Following the mildly disappointing Wallace and Gromit movie, rat-com ‘Flushed Away’ and the sweet but slight ‘Arthur Christmas’, a case could have been made that Aardman Animation were losing their mojo – that spark of madcap genius which made their early shorts so spectacular. Well, said spark is back with a vengeance in this deliriously entertaining tale of a pirate crew and their efforts to become internationally regarded scientific boffins.Hugh Grant voices The Pirate Captain, whose attempts to become Pirate of the Year are constantly thwarted because, well, he’s not very good at his job. But when kidnapped naturalist (and girl-shy nerd) Charles Darwin points out that the Captain’s beloved parrot Polly is in fact the last living dodo, the Captain and his merry crew – who, in keeping with screenwriter Gideon Defoe’s 2004 source novel, all have names like The Pirate with Gout and The Pirate with a Scarf – set sail for London to present their find to the Royal Society.Movies like the ‘Shrek’ series have largely devalued the idea of a film aimed at both children and parents, but ‘The Pirates!’ gets the balance spot on. Kids will be enthralled by all the action, slapstick and yo-ho-ho-ing while the olds will get a kick out of the intricate visual detail, sparkling wit (there’s not a single ‘avast behind’ gag) and wild historical inaccuracies: find me another movie in which Jane Austen chucks a beer mug at the Elephant Man. The result is a brilliant mish-mash of styles and genr
Sure, it’s a rush – but is that enough? ‘Goodfellas’ is often heralded as Martin Scorsese’s masterpiece, and there’s no ignoring the full-throttle intensity and bravura visual style that underpin the real-life tale of small-time gangster Henry Hill (Ray Liotta) as he rises and falls through the ranks of the New York mob. It’s a film of perfect moments: Henry’s ‘As long as I can remember’ voiceover at the start; a breathtaking tracking shot through the back rooms of a nightclub; Joe Pesci’s unforgettable ‘How the fuck am I funny?’ routine. But it’s hard to shake the feeling that, rather like its characters, ‘Goodfellas’ lacks heart. This is a story of awful creeps and the women who love them, so it was never going to be a festival of feelgood. But the sinuous coldness of the camerawork, the viciousness of the violence and the depth of the degradation all make it easy to admire, but hard to really love. In ‘Mean Streets’ and even ‘Taxi Driver’, Scorsese made his loser heroes relatable. In ‘Goodfellas’, they’re just a bunch of well-dressed dirty rats.
This charming animated family movie about a teenage Polynesian girl fighting to save her Pacific island’s future feels like business as usual for Disney in many ways. There’s a strong young female lead, catchy show tunes, lush landscapes and talking animals – a hermit crab with a fondness for trinkets almost steals the film and a dim chicken offers light relief. But this tale from the directors of ‘Aladdin’ and ‘The Little Mermaid’ also feels like progress. Moana (voiced by Auli’i Cravalho) is a young woman of colour set to take over from her father as the leader of an island community way back in the past (their beliefs are based around sea-travel and the island’s creation myth). When the plants on Moana’s island start to wither, the ocean chooses this 16-year-old to defy her father’s orders and set sail in search of a muscled demi-God Maui (Dwayne Johnson, self-mocking and funny), who can help her secure her people’s future. There’s not a prince or potential husband in sight; Moana’s future is entirely defined by her leadership and ability to fend off the mansplaining know-it-all Maui. As messages go, we’ll take them. The story is a fairly simple quest tale as Moana takes to the open water in uneasy cahoots with macho Maui. His animated tattoos are among the film’s visual highlights, alongside the azure waters lapping the sand. There are some belters on the soundtrack, a few of them courtesy of man-of-the-moment Lin-Manuel Miranda, the creator and star of the Broadway sma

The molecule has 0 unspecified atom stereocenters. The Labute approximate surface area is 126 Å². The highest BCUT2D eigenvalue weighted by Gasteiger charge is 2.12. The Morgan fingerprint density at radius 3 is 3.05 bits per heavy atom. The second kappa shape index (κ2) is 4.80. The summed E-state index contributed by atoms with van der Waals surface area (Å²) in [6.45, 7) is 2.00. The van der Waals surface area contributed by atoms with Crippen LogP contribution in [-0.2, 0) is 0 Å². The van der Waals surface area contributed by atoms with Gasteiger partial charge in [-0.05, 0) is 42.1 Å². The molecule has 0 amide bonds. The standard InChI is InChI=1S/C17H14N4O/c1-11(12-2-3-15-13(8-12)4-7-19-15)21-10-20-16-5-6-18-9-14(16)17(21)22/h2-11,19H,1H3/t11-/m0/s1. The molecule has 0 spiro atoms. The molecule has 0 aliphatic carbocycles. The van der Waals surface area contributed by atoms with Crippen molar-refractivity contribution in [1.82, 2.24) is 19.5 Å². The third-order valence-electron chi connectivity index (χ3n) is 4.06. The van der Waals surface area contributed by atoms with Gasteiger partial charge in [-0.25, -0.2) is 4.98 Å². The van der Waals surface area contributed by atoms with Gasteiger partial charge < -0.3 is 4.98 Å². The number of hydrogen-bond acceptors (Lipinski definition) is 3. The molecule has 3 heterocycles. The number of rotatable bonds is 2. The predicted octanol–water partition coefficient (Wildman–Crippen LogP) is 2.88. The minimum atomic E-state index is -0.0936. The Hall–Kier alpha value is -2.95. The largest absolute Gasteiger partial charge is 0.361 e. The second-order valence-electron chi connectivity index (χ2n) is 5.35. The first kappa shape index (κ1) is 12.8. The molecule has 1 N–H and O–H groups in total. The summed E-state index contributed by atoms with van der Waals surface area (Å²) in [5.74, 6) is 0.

Has JK Rowling been taking divination lessons at Hogwarts? With spooky clairvoyance, the first movie in her new five-film wizarding franchise opens with two factions in America at each other’s throats. No, not Republicans and Democrats. It’s 1926, and wizards and muggles (only in America they call them ‘no majs’) are on the brink of civil war. Oh, and in the non-magical world, a bully-boy heir to a fortune is wooing voters. Top of the class, JK! ‘Fantastic Beasts’ is basically a Harry Potter prequel (though you’ll get a detention for saying that). JK Rowling, writing her first film script, and longtime Harry Potter director David Yates have created an entirely new corner of the wizarding world. They strike a savvy balance between shiny new elements and recognisable ones for Potterheads. I’m not sure which is more adorable, Eddie Redmayne as eccentric magician Newt Scamander or the creatures he smuggles into the US in his battered and bottomless leather briefcase. Redmayne radiates a wet-eyed warm glow as stumbling, bashful Newt – an English wizard in New York. He’s perfect for Rowling’s world, where a kind heart is the most potent magical power of all. Like a hot young David Attenborough with a wand, Newt is a bit of an eco-warrior, arriving in the US on a conservation mission to release into the wild a creature he’s rescued from captivity. The cutest of his beasties is the naughty Niffler, a kleptomaniaccross between a platypus and a cuddly penguin, with its expressive sno